BERKELEY – Chinese Premier Wen Jiabao’s forthcoming trip to India, following hard on the heels of President Barack Obama’s recent visit, will provide another opportunity for the media to gush about the growing global economic clout of China and India. We can be sure that the soft underbellies of both economies will be kept hidden from view.
After a couple of centuries of relative stagnation, these two countries, containing nearly two-fifths of the world’s population, have experienced remarkably rapid income growth in the last three decades. In manufacturing and services (particularly software, business processing, etc.), respectively, China and India have made huge strides internationally, and their acquisition of global companies has attracted considerable attention.
But some dubious assertions have, through constant repetition in recent, often breathless, accounts about the two economies, become part of conventional wisdom. Much of what really goes on inside these two large countries is often left out.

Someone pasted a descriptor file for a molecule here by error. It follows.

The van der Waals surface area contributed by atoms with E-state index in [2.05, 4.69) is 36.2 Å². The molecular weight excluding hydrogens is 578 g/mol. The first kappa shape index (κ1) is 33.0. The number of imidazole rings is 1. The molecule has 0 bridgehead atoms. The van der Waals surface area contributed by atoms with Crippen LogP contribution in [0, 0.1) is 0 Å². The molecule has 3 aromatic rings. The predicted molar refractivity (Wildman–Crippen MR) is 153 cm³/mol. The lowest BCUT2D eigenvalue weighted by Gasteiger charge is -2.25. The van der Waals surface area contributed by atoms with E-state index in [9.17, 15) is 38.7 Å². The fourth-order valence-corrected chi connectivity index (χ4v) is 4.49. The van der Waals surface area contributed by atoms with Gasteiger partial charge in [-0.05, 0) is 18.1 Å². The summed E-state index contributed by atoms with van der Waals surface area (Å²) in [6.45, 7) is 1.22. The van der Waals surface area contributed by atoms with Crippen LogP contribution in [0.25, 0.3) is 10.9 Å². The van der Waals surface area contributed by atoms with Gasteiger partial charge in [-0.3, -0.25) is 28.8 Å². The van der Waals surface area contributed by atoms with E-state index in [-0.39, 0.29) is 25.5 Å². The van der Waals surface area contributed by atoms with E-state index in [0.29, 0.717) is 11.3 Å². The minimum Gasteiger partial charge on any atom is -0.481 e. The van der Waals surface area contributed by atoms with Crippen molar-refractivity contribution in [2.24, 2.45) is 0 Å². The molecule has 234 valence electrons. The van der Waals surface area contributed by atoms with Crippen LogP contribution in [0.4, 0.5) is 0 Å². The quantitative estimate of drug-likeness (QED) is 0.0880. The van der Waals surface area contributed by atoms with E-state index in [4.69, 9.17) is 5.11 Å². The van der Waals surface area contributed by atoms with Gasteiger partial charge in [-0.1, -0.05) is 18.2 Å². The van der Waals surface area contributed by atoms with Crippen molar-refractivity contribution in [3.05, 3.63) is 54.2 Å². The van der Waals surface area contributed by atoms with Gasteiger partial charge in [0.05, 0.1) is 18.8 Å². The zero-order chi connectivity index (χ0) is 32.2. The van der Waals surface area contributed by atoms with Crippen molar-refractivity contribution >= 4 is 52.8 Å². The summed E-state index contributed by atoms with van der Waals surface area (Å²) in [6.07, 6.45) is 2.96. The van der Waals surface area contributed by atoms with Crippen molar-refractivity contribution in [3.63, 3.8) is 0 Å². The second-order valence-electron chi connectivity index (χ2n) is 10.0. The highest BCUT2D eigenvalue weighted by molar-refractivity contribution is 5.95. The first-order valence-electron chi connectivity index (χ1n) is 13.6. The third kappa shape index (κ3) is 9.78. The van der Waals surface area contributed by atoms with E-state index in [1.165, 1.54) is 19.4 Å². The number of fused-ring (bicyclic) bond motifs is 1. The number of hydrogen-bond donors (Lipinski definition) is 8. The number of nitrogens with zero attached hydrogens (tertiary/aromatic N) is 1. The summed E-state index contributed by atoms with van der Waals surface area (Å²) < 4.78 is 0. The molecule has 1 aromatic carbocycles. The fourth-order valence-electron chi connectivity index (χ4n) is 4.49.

For example, in terms of value added (the value of output after deducting the cost of materials and components), China, contrary to popular impression, is not yet the manufacturing center of the world. The Chinese produce about 15% of value added in world manufacturing, while the United States contributes about 24% and the European Union about 20%.